Preparing for an agency nursing interview:
Whatever your level of experience, interviewing for a nursing job can be daunting. Alongside your technical skills, how can you show the interviewer that you’re a suitable candidate for their healthcare organisation? At Mayday Healthcare, our team are on hand 24/7 to support you, and to share knowledge of the interview process with you. We've collated our advice on how to best prepare for your agency nursing interview:
Do your research:
To first step in preparing for your upcoming agency nursing interview is to do your research. And then do some more. Showing that you’ve put the time in to find out about the job demonstrates that you’re thorough and invested in the position. Go through the job description and research the healthcare organisation - sometimes all the information you’ll need is readily available on the internet. It’s also useful to find out a little bit of information about key faculty members.
Dress to impress:
Your appearance is a strong non-verbal indicator of your commitment to an agency nursing position. As mentioned above you might well be introduced to other team members such as doctors, other nurses and admin staff, or given a tour around the department.
Always check with your recruiter at Mayday Healthcare to understand the expectations of your interviewer - but typically nurses wear professional attire to interview, instead of scrubs. Be sure to clean and iron your clothes for the meeting so you look neat and tidy. This goes for hair and nails too - they should be clean and kept under control.
The opening act:
Your interview begins as soon as you step foot on the premises. Interviewers pick up on face-to-face cues, such as eye contact and body language - a good example of this is keeping an open stance instead of crossing your arms.
This is your first opportunity to promote yourself and your experience. Common opening questions include:
• Why do you want this agency nurse position?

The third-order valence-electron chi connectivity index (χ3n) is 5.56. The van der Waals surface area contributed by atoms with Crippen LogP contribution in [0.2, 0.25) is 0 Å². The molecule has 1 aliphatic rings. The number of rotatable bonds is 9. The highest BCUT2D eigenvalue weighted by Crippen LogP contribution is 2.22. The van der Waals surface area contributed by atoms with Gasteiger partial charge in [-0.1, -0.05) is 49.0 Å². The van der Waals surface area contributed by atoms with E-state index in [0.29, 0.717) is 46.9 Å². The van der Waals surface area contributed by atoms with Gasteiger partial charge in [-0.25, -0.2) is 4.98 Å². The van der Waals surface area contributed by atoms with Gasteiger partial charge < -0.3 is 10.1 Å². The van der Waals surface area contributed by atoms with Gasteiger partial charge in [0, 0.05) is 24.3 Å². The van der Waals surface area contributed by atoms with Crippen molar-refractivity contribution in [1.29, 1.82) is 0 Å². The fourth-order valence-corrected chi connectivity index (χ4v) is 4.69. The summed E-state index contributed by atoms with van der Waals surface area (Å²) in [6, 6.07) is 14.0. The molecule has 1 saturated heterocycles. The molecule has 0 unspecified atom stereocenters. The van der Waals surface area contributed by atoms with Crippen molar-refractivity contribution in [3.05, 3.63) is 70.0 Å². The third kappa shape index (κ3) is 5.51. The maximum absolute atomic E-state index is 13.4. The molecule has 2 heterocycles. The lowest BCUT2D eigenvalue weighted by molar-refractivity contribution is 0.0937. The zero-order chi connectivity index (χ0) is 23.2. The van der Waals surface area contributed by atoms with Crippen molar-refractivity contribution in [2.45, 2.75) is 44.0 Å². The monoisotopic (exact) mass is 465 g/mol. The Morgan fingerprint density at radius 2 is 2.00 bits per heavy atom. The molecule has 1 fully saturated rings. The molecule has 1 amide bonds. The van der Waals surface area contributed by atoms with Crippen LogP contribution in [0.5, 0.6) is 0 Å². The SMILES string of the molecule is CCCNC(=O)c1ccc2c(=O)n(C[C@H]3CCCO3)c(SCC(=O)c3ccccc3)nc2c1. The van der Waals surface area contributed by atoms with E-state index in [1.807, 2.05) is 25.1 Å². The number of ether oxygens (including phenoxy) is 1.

• What is it about this organisation that makes you want to work here?
• What motivated you to become a nurse?
• Do you have hobbies outside of work?
Soft skills and Technical time:
After you've explored your motivations and had the chance to introduce yourself to the interviewer, it's likely that you'll then be asked to give some examples of a time when you've been in a certain situation. This type of competency-based questioning is used to demonstrate how you deal with real-life scenarios. These will span your soft skills, and may also delve into the technical side as well.
When answering questions, think about which skill or characteristic you're trying to highlight, and remember to tie your answer back in with that key point. The main topics you'll cover are teamwork, patient care, self-motivation and crisis management. It's useful to find an example of a time in your experience that proves you can deliver these. Many people find the STAR method an easy way to answer competency-based questions:
Situation: Describe the context
Task: What was the challenge you were facing
Action: How and why did you take this action
Result: What did you achieve?
It's not uncommon for the interviewer to also ask some tough questions, like "how do you feel during the times when you are not able to comfort patients that are in pain" or "tell me about a situation in which you've failed". The key to answering this is to flip it on its head - acknowledge the challenge and then go on to say how you've achieved a positive outcome.
Here's an example:
"What's the biggest challenge you've faced as a nurse"
"It's difficult communicating with patients and their families when there is a lack of trust and understanding. It's my job to show them that I'm there to make things better, and we're doing everything we can (and more) to ease their discomfort. I work hard to build a rapport with patients to make them feel at ease and build trust"
Once the interview draws to close, you may get the opportunity to ask some questions of your own. Always be prepared with a couple of questions - this shows a keen interest in the agency nursing role. Some good examples include:
"What does your onboarding process look like?"
"What are your expectations within the first 3 months of the role?"
"What are the main challenges your healthcare department is currently facing?"
Remember that the interview isn't over until you've left the site, so stay professional at all time. But you've done it! You've made it through the hardest part - now you can go and relax after all your hard work and await the feedback from the interview.